T2 weighted MRI shows a hypointense lesion (a region of low signal that appears relatively darker) with restricted diffusion. There is low ADC (which stands for ‘Apparent diffusion coefficient’ and measures the magnitude of dispersal of water molecules within the tissue), and increased K trans (K trans is a measure of capillary permeability). Findings: Typical features of prostate cancer on MRI.
The prostate carcinoma in Image 1 is located anteriorly adjacent to the urethra. The position of this tumour is notoriously difficult to diagnose on TRUS (trans-rectal ultrasound) biopsy because this procedure usually targets the peripheral and central zones of the prostate.
The patient, whose case is demonstrated in Image 1 above, was a 55 year old gentleman who presented with persistent elevation of PSA (prostate-specific antigen) which is a protein produced by the epithelial cells of the prostate gland. Some PSA enters the bloodstream and high levels can be an indicator of prostate cancer. Initial routine TRUS biopsy results were negative, (as were follow-up saturation TRUS biopsy results) although this patient had a positive histology result on transperineal guided biopsy ( in this type of biopsy the needle is passed through the skin of the perineum parallel to the prostate) which allows examination and access to all areas of the prostate gland.
This case is a very good example of why MRI is so useful in prostate cancer screening and detection. PSA screening remains controversial as an elevated PSA can be due to other factors, such as benign enlargement of the prostate which is also quite common in older men. Furthermore, many prostate cancers develop so slowly that treatment is not indicated and invasive diagnostic procedures, such as biopsies, can cause unnecessary risk. Likewise, a non-elevated PSA does not always indicate an absence of prostate cancer. TRUS biopsies, as demonstrated in the above case, are essentially samples that are taken blind as some cancers cannot be seen with ultrasound. Initial biopsies can miss 20 – 30% of clinically significant cancers.(1) MRI has been used to improve identification of and more accurately stage prostatic cancers.(2)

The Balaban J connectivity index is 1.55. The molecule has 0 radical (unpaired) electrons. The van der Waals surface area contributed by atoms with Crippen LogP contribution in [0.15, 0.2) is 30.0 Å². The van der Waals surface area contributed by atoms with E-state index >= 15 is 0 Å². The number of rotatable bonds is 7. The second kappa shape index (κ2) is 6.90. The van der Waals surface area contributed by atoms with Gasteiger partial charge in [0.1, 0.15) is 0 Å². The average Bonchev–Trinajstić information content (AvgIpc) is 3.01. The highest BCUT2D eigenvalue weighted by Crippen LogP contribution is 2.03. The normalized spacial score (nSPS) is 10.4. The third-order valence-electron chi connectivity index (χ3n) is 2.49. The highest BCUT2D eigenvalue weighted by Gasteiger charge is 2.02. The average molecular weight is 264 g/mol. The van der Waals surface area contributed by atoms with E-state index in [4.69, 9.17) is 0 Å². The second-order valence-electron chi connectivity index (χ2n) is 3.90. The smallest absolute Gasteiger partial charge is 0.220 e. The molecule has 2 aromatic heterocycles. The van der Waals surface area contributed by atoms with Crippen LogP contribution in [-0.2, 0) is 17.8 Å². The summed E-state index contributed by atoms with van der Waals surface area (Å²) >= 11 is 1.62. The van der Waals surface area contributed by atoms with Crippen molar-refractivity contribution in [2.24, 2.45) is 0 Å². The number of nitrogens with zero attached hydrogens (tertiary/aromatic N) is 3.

Adenocarcinoma occurs in the cells of glands and is the most common type of prostatic cancer, 95% of all prostate cancers are adenocarcinomas.(3) Histology results from biopsy are graded according to the Gleason score. The most prevalent types of dysplasia (or cell abnormalities) are given a score from 1 -5 and the second most prevalent type are given a score on the same criteria; the two figures are then added together to give the Gleason score which is between 2 and 10, with 10 being the most aggressive. Prostate tumours are also graded by a process called ‘TMN’ which stands for Tumour size, nodal involvement and distant metastases (or secondary spread). The ‘T’ partof the tumour is graded thus:- T1 tumours are too small to be seen; T2 tumours are confined within the prostate gland; T3 tumours have broken outside of the covering (or capsule) of the prostate and T4 type tumours have spread to neighbouring areas. Nodal involvement is dependant on whether (or not) the cancer cells have spread to neighbouring lymph nodes and the distant metastases is graded according to spread, or lack of, outside of the pelvis.
MRI Examinaton. Tranverse T2 weighted image. Prostate cancer located in the right anterior section of the gland also involves the transition and peripheral zones. 57 year old patient with a raised PSA an a Gleason score of 7 (3+4)
Prostatic carcinoma is the most common malignant tumour in men and the second most common cause of cancer-related deaths.(4) Cancer of the prostate is a disease that mainly affects older men, the average age at diagnosis is 70(5) although a lot of men will never know that they have prostatic cancer and it is discovered on autopsy. Cancer of the prostate is a very common condition increasing in prevalence with advancing age. Autopsy studies of Chinese, German, Israeli, Jamaican, Swedish, and Ugandan men who died of other causes found prostate cancer evident in 30% of men in their 50s, and in 80% of men in their 70s.(6)
1. PROMIS – Prostate MRI Imaging Study. An evaluation of multi-parametric magnetic resonance imaging in the diagnosis and characterisation of prostate cancer. (UK) Medical Research Council – Clinical Trials Unit – PROMIS Trials Office. MRC: PR11, 2 February 2012
2. Taira, A. V., Merrick, G. S., Galbreath, R. W., Andreini, H., Taubenslag, W., Curtis, R., et al. (2010). Performance of transperineal template-guided mapping biopsy in detecting prostate cancer in the initial and repeat biopsy setting. Prostate cancer and prostatic diseases, 13(1), 71–77. doi:10.1038/pcan.2009.42
3. Bonekamp D, Jacobs MA, El-Khouli R et-al. Advancements in MR imaging of the prostate: from diagnosis to interventions. Radiographics. 2011;31 (3): 677-703. doi:10.1148/rg.313105139 – Free text at pubmed – Pubmed citation.
4. 1. Bartolozzi C, Selli C, Olmastroni M et-al. Rhabdomyosarcoma of the prostate: MR findings. AJR Am J Roentgenol. 1988;150 (6): 1333-4. AJR Am J Roentgenol (citation) – Pubmed citation
5. 2. Hankey BF, Feuer EJ, Clegg LX, Hayes RB, Legler JM, Prorok PC, Ries LA, Merrill RM, Kaplan RS (June 16, 1999). “Cancer surveillance series: interpreting trends in prostate cancer—part I: Evidence of the effects of screening in recent prostate cancer incidence, mortality, and survival rates”. J Natl Cancer Inst 91 (12): 1017–24
6.3. Breslow N, Chan CW, Dhom G, Drury RA, Franks LM, Gellei B, Lee YS, Lundberg S, Sparke B, Sternby NH, Tulinius H (November 15, 1977). “Latent carcinoma of prostate at autopsy in seven areas. The International Agency for Research on Cancer, Lyons, France”.Int J Cancer 20 (5): 680–8. doi:10.1002/ijc.2910200506. PMID 924691.